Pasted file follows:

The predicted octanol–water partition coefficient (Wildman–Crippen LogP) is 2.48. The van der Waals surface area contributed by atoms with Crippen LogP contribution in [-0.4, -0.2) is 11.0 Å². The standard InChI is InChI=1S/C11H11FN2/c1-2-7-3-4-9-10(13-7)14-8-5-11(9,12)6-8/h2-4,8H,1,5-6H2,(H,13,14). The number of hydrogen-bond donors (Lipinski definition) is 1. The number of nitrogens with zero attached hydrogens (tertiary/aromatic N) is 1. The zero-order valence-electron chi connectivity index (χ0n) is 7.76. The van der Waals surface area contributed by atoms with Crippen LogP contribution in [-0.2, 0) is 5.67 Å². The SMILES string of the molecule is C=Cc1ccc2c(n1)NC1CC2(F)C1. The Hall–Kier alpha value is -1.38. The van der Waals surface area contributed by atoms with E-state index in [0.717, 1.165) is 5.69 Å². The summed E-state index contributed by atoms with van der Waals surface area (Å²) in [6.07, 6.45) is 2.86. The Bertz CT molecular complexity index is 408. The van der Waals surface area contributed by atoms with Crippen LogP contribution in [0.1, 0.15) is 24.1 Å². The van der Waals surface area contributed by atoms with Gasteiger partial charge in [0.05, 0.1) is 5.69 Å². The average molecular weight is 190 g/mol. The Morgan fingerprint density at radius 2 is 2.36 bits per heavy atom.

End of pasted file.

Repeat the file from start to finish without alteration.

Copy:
The predicted octanol–water partition coefficient (Wildman–Crippen LogP) is 2.48. The van der Waals surface area contributed by atoms with Crippen LogP contribution in [-0.4, -0.2) is 11.0 Å². The standard InChI is InChI=1S/C11H11FN2/c1-2-7-3-4-9-10(13-7)14-8-5-11(9,12)6-8/h2-4,8H,1,5-6H2,(H,13,14). The number of hydrogen-bond donors (Lipinski definition) is 1. The number of nitrogens with zero attached hydrogens (tertiary/aromatic N) is 1. The zero-order valence-electron chi connectivity index (χ0n) is 7.76. The van der Waals surface area contributed by atoms with Crippen LogP contribution in [-0.2, 0) is 5.67 Å². The SMILES string of the molecule is C=Cc1ccc2c(n1)NC1CC2(F)C1. The Hall–Kier alpha value is -1.38. The van der Waals surface area contributed by atoms with E-state index in [0.717, 1.165) is 5.69 Å². The summed E-state index contributed by atoms with van der Waals surface area (Å²) in [6.07, 6.45) is 2.86. The Bertz CT molecular complexity index is 408. The van der Waals surface area contributed by atoms with Crippen LogP contribution in [0.1, 0.15) is 24.1 Å². The van der Waals surface area contributed by atoms with Gasteiger partial charge in [0.05, 0.1) is 5.69 Å². The average molecular weight is 190 g/mol. The Morgan fingerprint density at radius 2 is 2.36 bits per heavy atom.